Sandy Casselman 
Local Journalism Initiative Reporter

EMBRUN – For now, several residents in the township of Russell have been successful in stopping council approval of a zoning by-law amendment for multi-unit housing in their neighbourhood.

During the April 19 council meeting, director of planning, building and economic development Dominique Tremblay recommended a “zoning by-law amendment for blocks 97-98 and 99 on Plan 50R-353 from ‘Residential One A’ to ‘Residential Three – exception 51’ to permit construction of apartment buildings and to limit the maximum permitted height on the subject property to 12 metres, and not more than three storeys.” She noted in her report that the properties in question were part of phase 8b of the planned subdivision for the Russell Trail Project, which was registered on Feb. 4.

“Why does the board want this type of residence in this area? Other than affordable housing and tax income for the towns, I can’t see any benefits for the town to pass this,” Russell resident Paul Brown said at a public meeting late last month.

The report submitted by Tremblay included resident comments from a recent Planning Advisory Committee meeting on March 29 that was open to the public, as well as those sent via email. Residents also joined the question period during the April 19 council meeting. More than one resident wanted to know how the new buildings would benefit Russell residents.

“I’m not certain how to answer that,” Tremblay said during the March 29 meeting. “Our mandate is to ensure that we offer all types of development and all types of density and those blocks are meeting the guidelines set in the provincial policy statement and our Official Plan, which is guiding growth for the next 20 years. So as the township grows, this is more the type of development that we will see based on the provincial policy to ensure that we are investing and building where existing infrastructure is and to make sure that we offer all forms of buildings in the township.”

Tremblay said the builder is looking at three to four storeys and, according to the Official Plan, the density is 36 units per hectare. She said they will be apartment blocks, but she is unsure at this point whether they will be condominiums or rental apartments.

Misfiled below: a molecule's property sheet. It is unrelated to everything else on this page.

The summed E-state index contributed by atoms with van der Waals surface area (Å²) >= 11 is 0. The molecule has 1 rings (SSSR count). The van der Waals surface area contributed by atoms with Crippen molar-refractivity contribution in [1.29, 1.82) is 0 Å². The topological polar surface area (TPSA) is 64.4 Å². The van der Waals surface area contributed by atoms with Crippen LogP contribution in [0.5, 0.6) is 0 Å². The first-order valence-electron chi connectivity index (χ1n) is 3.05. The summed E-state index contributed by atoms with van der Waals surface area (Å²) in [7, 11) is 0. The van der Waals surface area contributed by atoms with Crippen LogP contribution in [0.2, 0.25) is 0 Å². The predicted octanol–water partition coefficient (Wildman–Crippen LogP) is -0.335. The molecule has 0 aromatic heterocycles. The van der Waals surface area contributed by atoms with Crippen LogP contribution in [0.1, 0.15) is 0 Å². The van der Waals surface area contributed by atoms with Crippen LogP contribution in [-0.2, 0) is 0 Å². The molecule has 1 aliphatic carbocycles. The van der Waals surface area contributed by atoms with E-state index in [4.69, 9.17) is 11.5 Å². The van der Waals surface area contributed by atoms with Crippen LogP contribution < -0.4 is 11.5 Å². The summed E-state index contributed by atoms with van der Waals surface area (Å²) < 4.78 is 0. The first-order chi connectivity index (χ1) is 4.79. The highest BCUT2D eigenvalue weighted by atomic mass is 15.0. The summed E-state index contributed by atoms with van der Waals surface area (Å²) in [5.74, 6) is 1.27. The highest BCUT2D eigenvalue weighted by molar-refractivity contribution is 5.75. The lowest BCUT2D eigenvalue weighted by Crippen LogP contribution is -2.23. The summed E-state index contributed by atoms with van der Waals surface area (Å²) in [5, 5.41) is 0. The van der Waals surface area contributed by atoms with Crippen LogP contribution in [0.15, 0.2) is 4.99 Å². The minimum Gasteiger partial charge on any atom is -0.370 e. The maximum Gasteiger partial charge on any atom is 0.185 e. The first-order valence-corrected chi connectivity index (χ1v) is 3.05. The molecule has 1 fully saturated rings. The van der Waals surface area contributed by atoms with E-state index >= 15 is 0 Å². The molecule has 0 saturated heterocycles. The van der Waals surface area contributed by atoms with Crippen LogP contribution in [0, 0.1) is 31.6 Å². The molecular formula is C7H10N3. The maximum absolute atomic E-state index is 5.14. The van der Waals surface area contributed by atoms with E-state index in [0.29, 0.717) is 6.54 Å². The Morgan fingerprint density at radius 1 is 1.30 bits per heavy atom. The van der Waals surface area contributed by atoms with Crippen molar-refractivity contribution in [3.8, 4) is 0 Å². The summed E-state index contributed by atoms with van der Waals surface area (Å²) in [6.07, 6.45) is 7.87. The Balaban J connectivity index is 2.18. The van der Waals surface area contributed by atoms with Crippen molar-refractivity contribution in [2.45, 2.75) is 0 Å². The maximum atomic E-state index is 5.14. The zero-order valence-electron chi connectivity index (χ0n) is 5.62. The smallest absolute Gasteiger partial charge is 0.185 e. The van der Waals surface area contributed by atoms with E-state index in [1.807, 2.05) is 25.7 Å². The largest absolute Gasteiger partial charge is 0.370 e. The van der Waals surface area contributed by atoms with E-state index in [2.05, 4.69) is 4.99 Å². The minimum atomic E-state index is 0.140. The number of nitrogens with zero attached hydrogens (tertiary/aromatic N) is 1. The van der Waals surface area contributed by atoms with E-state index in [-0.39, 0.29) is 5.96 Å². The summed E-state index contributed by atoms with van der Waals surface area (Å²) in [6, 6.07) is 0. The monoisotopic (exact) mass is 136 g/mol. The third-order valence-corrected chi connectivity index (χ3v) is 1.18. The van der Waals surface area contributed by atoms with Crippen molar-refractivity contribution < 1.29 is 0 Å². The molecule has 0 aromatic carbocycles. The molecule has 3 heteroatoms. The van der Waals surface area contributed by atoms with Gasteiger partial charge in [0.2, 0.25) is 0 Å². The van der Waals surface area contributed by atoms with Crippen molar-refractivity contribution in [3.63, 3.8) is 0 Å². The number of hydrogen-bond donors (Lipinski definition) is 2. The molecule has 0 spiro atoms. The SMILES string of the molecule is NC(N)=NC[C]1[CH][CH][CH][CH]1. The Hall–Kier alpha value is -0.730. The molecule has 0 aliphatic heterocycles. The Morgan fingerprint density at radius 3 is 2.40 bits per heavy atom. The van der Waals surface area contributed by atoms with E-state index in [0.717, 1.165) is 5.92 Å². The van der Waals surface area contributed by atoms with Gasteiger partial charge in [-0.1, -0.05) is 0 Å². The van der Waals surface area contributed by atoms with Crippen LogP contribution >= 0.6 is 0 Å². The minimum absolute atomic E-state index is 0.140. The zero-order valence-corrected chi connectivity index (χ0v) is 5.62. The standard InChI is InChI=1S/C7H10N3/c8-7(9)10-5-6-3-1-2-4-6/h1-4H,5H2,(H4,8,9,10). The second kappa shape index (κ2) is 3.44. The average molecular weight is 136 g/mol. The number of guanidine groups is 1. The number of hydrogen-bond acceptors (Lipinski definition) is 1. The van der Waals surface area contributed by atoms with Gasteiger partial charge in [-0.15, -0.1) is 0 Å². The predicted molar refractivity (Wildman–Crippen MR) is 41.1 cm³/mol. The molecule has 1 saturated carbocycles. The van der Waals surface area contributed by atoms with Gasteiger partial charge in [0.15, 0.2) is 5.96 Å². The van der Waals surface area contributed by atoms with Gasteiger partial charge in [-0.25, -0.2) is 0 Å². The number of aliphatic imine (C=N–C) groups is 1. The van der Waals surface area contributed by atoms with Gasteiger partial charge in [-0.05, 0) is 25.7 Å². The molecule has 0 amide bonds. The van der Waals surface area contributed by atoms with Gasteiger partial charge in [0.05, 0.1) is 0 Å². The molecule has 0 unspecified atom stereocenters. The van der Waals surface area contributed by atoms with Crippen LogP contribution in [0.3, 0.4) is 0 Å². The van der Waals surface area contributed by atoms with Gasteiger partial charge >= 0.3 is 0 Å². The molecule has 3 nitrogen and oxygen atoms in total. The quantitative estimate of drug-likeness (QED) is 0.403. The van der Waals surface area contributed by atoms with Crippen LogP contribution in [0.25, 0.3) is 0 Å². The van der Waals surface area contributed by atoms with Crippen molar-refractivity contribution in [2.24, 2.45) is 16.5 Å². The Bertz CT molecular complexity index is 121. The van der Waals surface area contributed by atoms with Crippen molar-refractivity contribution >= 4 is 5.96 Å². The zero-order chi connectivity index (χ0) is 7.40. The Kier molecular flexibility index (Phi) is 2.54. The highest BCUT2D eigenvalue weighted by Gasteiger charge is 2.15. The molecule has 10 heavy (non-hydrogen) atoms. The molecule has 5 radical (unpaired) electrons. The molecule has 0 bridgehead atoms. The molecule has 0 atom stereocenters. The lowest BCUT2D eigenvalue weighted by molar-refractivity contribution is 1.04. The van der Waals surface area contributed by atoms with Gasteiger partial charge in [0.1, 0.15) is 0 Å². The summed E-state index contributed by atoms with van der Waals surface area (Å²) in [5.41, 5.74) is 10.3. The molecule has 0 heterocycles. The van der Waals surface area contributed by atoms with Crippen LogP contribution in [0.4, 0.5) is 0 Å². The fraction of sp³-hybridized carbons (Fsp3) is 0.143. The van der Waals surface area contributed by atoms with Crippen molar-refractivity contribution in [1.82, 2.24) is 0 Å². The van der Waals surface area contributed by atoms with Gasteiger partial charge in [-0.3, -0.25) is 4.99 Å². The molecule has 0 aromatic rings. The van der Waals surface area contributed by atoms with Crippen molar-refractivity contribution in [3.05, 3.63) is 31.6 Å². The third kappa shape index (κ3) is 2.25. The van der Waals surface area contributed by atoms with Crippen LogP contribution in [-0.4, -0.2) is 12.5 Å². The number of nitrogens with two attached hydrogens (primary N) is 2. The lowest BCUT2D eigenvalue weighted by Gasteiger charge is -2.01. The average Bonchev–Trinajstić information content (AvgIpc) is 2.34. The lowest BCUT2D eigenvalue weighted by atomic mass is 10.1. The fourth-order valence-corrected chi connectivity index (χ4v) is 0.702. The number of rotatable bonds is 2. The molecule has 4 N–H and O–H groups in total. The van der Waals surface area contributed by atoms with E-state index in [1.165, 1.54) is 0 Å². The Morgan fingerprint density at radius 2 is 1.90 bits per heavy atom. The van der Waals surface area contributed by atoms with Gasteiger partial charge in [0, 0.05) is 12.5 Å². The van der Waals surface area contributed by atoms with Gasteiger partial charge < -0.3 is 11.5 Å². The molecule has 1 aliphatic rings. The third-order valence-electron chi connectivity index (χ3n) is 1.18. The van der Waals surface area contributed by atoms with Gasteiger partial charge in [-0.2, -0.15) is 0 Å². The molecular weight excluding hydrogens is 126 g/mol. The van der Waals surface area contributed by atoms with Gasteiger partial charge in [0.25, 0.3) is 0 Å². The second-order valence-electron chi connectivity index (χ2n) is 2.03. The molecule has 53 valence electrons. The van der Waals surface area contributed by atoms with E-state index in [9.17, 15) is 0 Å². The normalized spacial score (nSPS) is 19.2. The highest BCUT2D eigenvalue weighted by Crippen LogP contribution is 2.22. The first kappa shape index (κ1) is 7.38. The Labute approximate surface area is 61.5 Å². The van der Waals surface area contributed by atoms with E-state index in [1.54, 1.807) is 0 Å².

“I have lived in apartments for low-income families and when I was younger, I would recall that my neighbours of single home dwellings put bars in their windows and at times felt that they were threatened. This may not be our case, but it is a potential. Has the municipality planned anything for this potential future?” asked Russell resident Paul Magallanes during the March 29 meeting.

A few residents were concerned their property values would go down with the addition of multi-unit buildings to the neighbourhood. Tremblay said, while she does not assess property values, she does believe that adding multi-unit dwellings will negatively impact existing properties. Alix Jolicoeur said the data available does not show any substantial impact on property values.

“An argument I’ve heard in favour of the proposal is that it will create lower-cost housing,” Russell resident Bruce Smith said in an email. “While I sympathize with the plight of those looking to purchase in today’s real estate market, it should not be up to us to lose quality in our neighbourhood in order to accommodate more affordable multi-unit complexes. Those units should instead be built where current zoning allows for their construction, which allows for affordable housing to be built without back-tracking on existing plans that were presented to my family, and many others, before we purchased our homes.”